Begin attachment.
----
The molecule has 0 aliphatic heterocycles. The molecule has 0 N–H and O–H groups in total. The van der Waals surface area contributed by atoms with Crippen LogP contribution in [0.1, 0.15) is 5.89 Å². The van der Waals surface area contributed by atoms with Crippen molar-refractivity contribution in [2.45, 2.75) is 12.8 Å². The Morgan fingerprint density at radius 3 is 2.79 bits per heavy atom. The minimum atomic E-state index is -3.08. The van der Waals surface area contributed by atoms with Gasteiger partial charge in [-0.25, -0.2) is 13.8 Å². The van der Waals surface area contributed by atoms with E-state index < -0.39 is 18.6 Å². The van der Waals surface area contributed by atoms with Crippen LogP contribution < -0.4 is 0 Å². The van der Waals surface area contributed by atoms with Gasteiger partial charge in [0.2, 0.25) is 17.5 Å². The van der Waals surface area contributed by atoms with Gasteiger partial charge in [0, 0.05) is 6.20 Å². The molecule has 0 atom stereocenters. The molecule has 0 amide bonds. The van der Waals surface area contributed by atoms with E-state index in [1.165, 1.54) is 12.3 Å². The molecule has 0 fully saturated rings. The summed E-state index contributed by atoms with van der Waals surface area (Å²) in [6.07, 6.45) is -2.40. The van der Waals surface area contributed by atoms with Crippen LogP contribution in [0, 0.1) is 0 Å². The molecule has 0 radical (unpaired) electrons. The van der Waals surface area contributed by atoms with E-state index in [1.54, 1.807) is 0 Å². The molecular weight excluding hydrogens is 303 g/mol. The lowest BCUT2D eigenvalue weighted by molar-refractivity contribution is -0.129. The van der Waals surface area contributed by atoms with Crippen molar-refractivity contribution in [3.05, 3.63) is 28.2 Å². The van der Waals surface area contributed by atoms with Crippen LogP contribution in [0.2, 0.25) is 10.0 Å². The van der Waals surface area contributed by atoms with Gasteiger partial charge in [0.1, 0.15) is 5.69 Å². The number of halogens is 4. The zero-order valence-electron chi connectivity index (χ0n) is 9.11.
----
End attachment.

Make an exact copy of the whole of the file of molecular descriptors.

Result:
The molecule has 0 aliphatic heterocycles. The molecule has 0 N–H and O–H groups in total. The van der Waals surface area contributed by atoms with Crippen LogP contribution in [0.1, 0.15) is 5.89 Å². The van der Waals surface area contributed by atoms with Crippen molar-refractivity contribution in [2.45, 2.75) is 12.8 Å². The Morgan fingerprint density at radius 3 is 2.79 bits per heavy atom. The minimum atomic E-state index is -3.08. The van der Waals surface area contributed by atoms with Gasteiger partial charge in [-0.25, -0.2) is 13.8 Å². The van der Waals surface area contributed by atoms with E-state index < -0.39 is 18.6 Å². The van der Waals surface area contributed by atoms with Crippen LogP contribution < -0.4 is 0 Å². The van der Waals surface area contributed by atoms with Gasteiger partial charge in [0.2, 0.25) is 17.5 Å². The van der Waals surface area contributed by atoms with Gasteiger partial charge in [0, 0.05) is 6.20 Å². The molecule has 0 atom stereocenters. The molecule has 0 amide bonds. The van der Waals surface area contributed by atoms with E-state index in [1.165, 1.54) is 12.3 Å². The molecule has 0 fully saturated rings. The summed E-state index contributed by atoms with van der Waals surface area (Å²) in [6.07, 6.45) is -2.40. The van der Waals surface area contributed by atoms with Crippen LogP contribution in [0, 0.1) is 0 Å². The molecule has 0 radical (unpaired) electrons. The van der Waals surface area contributed by atoms with E-state index in [1.54, 1.807) is 0 Å². The molecular weight excluding hydrogens is 303 g/mol. The lowest BCUT2D eigenvalue weighted by molar-refractivity contribution is -0.129. The van der Waals surface area contributed by atoms with Crippen molar-refractivity contribution in [3.05, 3.63) is 28.2 Å². The van der Waals surface area contributed by atoms with Crippen LogP contribution in [0.2, 0.25) is 10.0 Å². The van der Waals surface area contributed by atoms with Gasteiger partial charge in [0.1, 0.15) is 5.69 Å². The number of halogens is 4. The zero-order valence-electron chi connectivity index (χ0n) is 9.11.